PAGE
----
An old farmer went to the city one weekend and attended the big city church. He came home and his wife asked him how it was. "Well," said the farmer, "It was good. They did something different, however. They sang praise choruses instead of hymns." "Praise choruses," said his wife, "What are those?" "Oh, they're sort of like hymns, only different," said the farmer. "Well, what's the difference?" asked the wife. The farmer said, "Well, it's like this. If I said to you, 'Martha, the cows abide in the corn,' that would be a hymn. If on the other hand I said to you, 'Martha, Martha, Martha, Oh Martha, MARTHA, MARTHA, the cows, the big cows, the brown cows, the black cows, the white cows, the black and white cows, the COWS, COWS, COWS, are in the corn, are in the corn, are in the corn, are in the corn,' well, that would be a praise chorus."

Practicing good stewardship is a joy - full of hymns and praise choruses! Whatever hymns YOU like to sing, sing them with your church family in worship regularly! I hope you'll enjoy the musical journey to a fuller, more trusting and expressive faith.
- Debra Ocepek

Loaves and Fishes - Newsletter Article

"Then he ordered the crowds to sit down on the grass; and taking the five loaves and the two fish he looked up to heaven, and blessed, and broke and gave the loaves to the disciples, and the disciples gave them to the crowds. And they all ate and were satisfied. And they took up twelve baskets full of the broken pieces left over." - Matthew 14: 19-20

What an amazing story! We have heard it so often that we probably take it for granted, mentally assigning it to that "churchy" part of us that we always carry with us, but which we don't always take seriously or apply directly to our daily life. It's worth spending a little imagination on. What an experience it must have been to have actually been present at that meal. Or maybe not, come to think of it. I wonder if the people who "ate and were satisfied" had a clue about what had really happened in their presence. They got food from the disciples, probably passed around in baskets and consumed picnic-style. As a member of the crowd, could you have seen that the whole thing started with just five loaves and two fish, or heard the blessing? You're crowded in among 5000 other people, and sitting down preparing to eat when the fellow brings around the dinner. From your vantage point, perhaps you can't clearly see the little boy who brought the food, or even Jesus at that distance. All you may have been aware of was that free food arrived and it was enough to fill you up. There's no mention in the bible story of any applause or thank-you notes at all.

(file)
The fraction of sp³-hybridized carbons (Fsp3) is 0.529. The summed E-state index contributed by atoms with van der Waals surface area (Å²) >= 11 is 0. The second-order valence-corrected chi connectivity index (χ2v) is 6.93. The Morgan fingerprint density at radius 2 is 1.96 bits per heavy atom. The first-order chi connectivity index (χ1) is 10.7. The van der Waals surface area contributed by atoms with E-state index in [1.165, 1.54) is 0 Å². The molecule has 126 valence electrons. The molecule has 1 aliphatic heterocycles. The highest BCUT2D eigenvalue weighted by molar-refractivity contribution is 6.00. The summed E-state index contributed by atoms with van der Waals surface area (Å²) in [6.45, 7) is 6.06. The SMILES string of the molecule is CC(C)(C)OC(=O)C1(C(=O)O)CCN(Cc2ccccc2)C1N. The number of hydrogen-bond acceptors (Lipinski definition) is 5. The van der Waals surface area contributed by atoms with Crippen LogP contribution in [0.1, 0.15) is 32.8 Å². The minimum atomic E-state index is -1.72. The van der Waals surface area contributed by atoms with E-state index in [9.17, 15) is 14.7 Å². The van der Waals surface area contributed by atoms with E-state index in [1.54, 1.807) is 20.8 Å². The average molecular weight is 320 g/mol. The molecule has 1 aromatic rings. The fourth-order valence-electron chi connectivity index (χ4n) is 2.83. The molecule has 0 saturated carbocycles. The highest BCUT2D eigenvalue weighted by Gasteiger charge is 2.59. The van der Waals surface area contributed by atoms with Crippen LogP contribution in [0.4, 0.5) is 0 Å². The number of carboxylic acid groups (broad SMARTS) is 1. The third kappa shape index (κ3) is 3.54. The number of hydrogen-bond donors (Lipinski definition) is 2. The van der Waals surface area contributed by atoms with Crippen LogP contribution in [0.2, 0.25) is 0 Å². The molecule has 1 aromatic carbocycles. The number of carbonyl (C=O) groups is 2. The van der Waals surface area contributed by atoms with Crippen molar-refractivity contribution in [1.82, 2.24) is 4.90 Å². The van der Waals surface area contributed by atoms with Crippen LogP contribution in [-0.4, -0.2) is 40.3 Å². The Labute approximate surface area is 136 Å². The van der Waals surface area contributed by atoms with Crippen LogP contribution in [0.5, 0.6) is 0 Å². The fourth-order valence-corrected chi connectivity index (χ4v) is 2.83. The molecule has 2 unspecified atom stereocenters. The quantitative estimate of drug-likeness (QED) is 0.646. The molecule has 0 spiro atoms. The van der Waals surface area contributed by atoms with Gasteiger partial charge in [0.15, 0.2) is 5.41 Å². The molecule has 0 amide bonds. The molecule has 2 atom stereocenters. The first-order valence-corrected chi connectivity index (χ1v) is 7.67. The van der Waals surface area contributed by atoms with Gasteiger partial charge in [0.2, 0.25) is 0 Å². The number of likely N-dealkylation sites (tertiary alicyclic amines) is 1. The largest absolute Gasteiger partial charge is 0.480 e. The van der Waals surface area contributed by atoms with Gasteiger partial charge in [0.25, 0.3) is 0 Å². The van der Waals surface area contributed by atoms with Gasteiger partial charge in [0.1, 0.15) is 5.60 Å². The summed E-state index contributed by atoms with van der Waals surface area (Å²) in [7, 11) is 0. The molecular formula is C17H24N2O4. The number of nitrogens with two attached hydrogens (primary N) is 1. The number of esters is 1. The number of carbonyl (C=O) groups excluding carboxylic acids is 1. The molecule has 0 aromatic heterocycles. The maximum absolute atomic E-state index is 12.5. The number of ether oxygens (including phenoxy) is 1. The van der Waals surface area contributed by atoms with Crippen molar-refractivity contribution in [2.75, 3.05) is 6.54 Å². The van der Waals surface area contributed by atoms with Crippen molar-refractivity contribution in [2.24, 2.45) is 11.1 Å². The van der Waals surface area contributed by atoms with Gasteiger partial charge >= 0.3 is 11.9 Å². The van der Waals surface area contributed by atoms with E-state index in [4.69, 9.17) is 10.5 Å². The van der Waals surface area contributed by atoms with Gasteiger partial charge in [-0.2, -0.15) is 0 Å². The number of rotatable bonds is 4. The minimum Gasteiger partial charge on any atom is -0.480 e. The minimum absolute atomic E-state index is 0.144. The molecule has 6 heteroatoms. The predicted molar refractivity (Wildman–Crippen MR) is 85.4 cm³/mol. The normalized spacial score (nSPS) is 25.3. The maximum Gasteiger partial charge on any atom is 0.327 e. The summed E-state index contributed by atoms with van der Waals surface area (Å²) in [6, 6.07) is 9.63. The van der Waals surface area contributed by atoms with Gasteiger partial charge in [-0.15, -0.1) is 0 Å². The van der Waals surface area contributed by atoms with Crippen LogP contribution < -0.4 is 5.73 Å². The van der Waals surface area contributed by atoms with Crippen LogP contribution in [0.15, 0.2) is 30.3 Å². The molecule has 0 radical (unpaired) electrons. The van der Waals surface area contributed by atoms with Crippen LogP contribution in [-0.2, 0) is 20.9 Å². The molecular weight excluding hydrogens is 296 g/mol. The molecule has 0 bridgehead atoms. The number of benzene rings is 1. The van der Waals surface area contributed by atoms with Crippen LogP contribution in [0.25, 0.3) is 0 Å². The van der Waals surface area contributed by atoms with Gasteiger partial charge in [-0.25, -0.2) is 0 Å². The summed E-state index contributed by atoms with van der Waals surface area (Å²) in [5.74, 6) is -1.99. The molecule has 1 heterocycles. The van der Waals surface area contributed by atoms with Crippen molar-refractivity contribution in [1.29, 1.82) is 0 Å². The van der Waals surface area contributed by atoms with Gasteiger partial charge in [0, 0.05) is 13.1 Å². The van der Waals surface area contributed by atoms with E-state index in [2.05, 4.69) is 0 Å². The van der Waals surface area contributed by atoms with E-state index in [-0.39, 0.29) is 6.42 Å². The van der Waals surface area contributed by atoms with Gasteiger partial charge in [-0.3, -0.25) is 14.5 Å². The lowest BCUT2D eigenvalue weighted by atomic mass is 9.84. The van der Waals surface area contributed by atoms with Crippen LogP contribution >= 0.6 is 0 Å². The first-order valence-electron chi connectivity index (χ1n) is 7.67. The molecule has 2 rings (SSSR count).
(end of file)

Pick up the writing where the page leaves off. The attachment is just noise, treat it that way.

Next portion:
If God performed this great miracle once, it's a certainty that he can do it again. In fact, he has, and is! The same miracle is occurring daily on our little planet, but usually we are too busy eating our fill to notice. We don't see Jesus over there furnishing the goodies. Here we are, sitting secure and well-nourished, inhabitants of a world over-flowing with good things. Do we have a clue about the loaves and fishes that we're supposed to be distributing? There is enough for all! God has created the resources and patiently taught us the means to share them among all of us. Are we going to sit down and treat ourselves to our little picnic, or start carrying the baskets among the crowds? What we need are more disciples willing to do the job.
- Debra Ocepek

Materialist Vision - Newsletter Article

We have our work cut out for us. As Christians learning to be good stewards, we all have a long way to go - even those of us who consider ourselves pretty good stewards already. It's an on-going procedure; it's a skill that can never be perfected in any individual or group, but which can steadily be honed. And it's the process of learning and doing stewardship that is the continuous objective. The end result is, of course, in God's hands and not within the steward's reach.